North Carolina Moves Closer to 72-Hour Abortion Waiting Period
Democrats might say Republican women are waging war on women in North Carolina. Two female legislators have successfully argued women who want abortions should be forced to wait three days before the procedure could be performed.
Pro-life advocates say the legislation should be seen as a triumph for women and their children.
However, if they do still want an abortion after the 72-hour waiting period, women might not be able to find a doctor in North Carolina to do the abortion. At least that’s what pro-life advocates seem to be hoping for.
Women who desire to end their pregnancies in an abortion clinic might also face a challenge soon that would even be more daunting thanks to those female GOP legislators. The women have also proposed legislation that could stop medical schools from teaching students how to perform abortions.
State Rep. Jacqueline Schaffer (R) sponsored legislation that would extend the 24-hour waiting period before an abortion in North Carolina to 72 hours. She said women need to be given the opportunity to change their minds, or “cool off” just like people do when they are making a decision to buy a new home.
“We see waiting periods all throughout areas of our society in the medical context as well as in the real estate context, in the, you know, issues relating to marriage,” Schaffer said in a YouTube video. “The poorest decisions that we make are the ones that we make under pressure and on impulse and so we want to ensure that women have ample amount of time to receive that information so that they can make the best decision.”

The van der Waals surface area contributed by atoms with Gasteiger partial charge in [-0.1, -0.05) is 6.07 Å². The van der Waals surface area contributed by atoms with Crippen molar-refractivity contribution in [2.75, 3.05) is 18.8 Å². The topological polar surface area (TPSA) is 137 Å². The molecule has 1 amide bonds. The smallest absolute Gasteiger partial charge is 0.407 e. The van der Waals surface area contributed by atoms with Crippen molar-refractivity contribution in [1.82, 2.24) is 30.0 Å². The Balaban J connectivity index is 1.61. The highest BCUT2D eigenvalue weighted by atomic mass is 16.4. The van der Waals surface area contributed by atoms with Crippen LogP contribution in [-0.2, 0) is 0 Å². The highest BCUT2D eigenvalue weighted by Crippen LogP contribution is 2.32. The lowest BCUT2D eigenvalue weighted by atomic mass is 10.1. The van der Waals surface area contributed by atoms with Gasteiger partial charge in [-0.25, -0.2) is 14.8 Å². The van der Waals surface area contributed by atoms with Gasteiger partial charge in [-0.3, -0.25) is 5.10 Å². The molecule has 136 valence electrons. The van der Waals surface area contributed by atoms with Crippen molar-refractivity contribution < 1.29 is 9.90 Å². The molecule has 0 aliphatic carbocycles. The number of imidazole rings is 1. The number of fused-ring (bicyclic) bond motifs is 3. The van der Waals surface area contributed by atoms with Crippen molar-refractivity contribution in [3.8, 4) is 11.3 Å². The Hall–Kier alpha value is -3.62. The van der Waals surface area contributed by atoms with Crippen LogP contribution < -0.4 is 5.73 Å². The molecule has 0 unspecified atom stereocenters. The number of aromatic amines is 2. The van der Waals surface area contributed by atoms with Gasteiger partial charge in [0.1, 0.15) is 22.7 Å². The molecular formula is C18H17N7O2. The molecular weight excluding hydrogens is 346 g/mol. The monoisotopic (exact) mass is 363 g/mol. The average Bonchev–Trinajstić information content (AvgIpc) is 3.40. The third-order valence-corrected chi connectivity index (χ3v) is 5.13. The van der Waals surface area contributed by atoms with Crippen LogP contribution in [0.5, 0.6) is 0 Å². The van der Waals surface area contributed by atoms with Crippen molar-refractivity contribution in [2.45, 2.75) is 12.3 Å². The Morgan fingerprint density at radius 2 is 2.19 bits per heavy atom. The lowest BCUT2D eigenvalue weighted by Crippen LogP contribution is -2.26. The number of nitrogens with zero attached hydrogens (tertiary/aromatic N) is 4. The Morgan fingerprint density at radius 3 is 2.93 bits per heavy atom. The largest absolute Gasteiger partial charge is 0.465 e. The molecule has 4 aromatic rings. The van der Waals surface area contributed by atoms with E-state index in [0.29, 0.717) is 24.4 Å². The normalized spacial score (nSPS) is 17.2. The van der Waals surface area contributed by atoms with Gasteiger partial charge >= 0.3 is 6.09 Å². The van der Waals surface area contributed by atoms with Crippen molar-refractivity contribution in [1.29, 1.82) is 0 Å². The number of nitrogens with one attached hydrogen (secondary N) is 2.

“We believe we have come to a decision on this language that really does empower women and promotes the health and safety of women as they are making these important decisions,” she added. “So we believe that this is truly a bill that those that are both pro-life and pro-choice can get behind.”
State Rep. Michele Presnell (R) supported Schaffer’s proposal.
“These young girls, when they go in there, some of them very abrupt, very quickly they make that decision that they’re going to get rid of this baby,” she told Raw Story. “This baby at five weeks has a beating heart. When you have an abortion you stop that beating heart. I don’t agree with abortion in any way.”
Tami Fitzgerald, the executive director of he North Carolina Family Values Coalition, told the Citizen-Times the legislation would be good for both women and children.
"It will give women the opportunity to further consider an important decision that will impact the rest of their lives," she said. "We know Roe v. Wade is the law, but as long as abortion is legal, it should at least be safe.”